Regardless of a clinician's field of practice, medical malpractice allegations in the United States are a regular occurrence in today's legal system. Though, there is variation among health disciplines in which an allegation rises to a height where a claim leads to an indemnity payment. Contrary to popular belief, perinatal and neonatal practice is not necessarily reflective of a higher proportion of malpractice allegations compared with other domains.1,2
A national analysis of events from 2007 to 2016 revealed a 44% decline in obstetric claims being filed.3 A decrease in cases is attributed to long-term patient safety initiatives such as treatment of severe hypertension and postpartum hemorrhage protocols in an obstetric setting.
Furthermore, a recent nursing liability exposure report showed that home care (eg, home health, hospice, and palliative care), adult medical-surgical, gerontology, and emergency or urgent care had higher closed claims numbers with indemnity payments greater than $10 000.2 Obstetrics and critical care were listed after these specialties, while neonatal practice was not mentioned in upper-level rankings. However, due to potential lifelong consequences related to negligence, obstetrics continues to incur a disproportionate financial loss compared with different specialties.3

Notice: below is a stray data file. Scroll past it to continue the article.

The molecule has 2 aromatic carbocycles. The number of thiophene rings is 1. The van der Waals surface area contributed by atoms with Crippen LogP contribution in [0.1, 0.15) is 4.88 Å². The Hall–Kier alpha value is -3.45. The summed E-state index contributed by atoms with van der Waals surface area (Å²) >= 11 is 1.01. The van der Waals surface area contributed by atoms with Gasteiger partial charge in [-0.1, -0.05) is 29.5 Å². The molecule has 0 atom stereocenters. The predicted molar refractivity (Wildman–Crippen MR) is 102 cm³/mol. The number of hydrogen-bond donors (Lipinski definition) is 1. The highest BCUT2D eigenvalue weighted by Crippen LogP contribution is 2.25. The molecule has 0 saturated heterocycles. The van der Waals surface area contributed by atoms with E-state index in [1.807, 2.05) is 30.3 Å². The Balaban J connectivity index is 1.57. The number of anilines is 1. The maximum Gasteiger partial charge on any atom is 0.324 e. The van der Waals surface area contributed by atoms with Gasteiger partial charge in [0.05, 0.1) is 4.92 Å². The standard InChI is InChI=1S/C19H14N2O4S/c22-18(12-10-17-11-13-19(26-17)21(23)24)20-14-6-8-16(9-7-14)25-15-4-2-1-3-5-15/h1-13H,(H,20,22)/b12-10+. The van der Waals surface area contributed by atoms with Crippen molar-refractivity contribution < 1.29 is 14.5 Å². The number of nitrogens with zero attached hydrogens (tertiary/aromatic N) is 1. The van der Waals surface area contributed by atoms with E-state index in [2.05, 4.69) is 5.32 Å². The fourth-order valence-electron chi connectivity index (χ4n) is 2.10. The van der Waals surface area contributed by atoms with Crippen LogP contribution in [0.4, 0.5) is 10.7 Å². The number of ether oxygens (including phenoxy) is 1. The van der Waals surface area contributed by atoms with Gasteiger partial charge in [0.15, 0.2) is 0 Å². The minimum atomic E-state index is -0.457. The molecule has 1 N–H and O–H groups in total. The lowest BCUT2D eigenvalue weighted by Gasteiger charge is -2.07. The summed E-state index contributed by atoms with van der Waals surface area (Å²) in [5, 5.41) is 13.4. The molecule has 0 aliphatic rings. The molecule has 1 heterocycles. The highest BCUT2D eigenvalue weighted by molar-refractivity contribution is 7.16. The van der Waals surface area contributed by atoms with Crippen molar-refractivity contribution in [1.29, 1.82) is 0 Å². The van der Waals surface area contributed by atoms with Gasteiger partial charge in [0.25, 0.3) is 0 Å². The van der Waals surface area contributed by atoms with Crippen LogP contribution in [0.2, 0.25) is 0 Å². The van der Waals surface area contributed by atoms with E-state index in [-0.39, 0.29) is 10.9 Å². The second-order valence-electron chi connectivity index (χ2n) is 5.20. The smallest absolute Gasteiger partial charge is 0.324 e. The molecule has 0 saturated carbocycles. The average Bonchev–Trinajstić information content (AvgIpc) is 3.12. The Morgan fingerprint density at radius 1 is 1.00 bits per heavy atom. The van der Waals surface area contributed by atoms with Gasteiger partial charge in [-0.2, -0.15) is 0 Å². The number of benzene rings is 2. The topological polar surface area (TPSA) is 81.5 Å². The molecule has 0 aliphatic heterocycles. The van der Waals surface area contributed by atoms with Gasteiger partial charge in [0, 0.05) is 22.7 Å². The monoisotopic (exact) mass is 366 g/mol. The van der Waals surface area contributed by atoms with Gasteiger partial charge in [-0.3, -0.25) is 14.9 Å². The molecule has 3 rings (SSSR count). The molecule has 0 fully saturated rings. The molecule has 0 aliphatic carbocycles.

In review, tort refers to a branch of civil law. Tort encompasses 3 categories: negligence, intentional tort, and strict liability. Negligence is essentially a failure to deliver a level of care that someone of a similar professional background and ordinary prudence would have exercised under similar circumstances.4 A general legal requirement is to prove 4 elements meet criteria for negligence if a patient feels obliged to accuse clinicians of malpractice. These include duty, breach of duty, causation, and damages. In part 1 of this series, duty and breach of duty were described in detail.5 This column completes a 2-part series addressing the 4 elements of a negligence claim and will examine causation and damages.
There is an obligation to verify that a breach of duty, negligent act, or failure to act can be linked to an actual cause of a patient's injury. Apart from being quality-of-care matters and potential national patient safety standards violations, breach of duty is inconsequential unless a breach results in injury6 To prove negligence's third element, causation, a plaintiff's legal representation is responsible for proving a direct or actual relationship between care that is delivered by an individual or healthcare team and subsequent harm. A perinatal or neonatal clinician cannot be held accountable for an injury or damages if these wrongs are not a direct result of negligent acts. Conversely, a plaintiff's legal team may be able to demonstrate a legally sufficient correlation between a breach of duty and injury while acknowledging that this may not be an injury's sole cause.6,7. This principle represents proximate cause.
Both actual and proximate causes have distinctive differences. Actual causation is a straightforward concept and essentially means that a defendant's actions are the most direct cause of an injury.7 Additional terms used for actual cause include cause in fact or factual cause.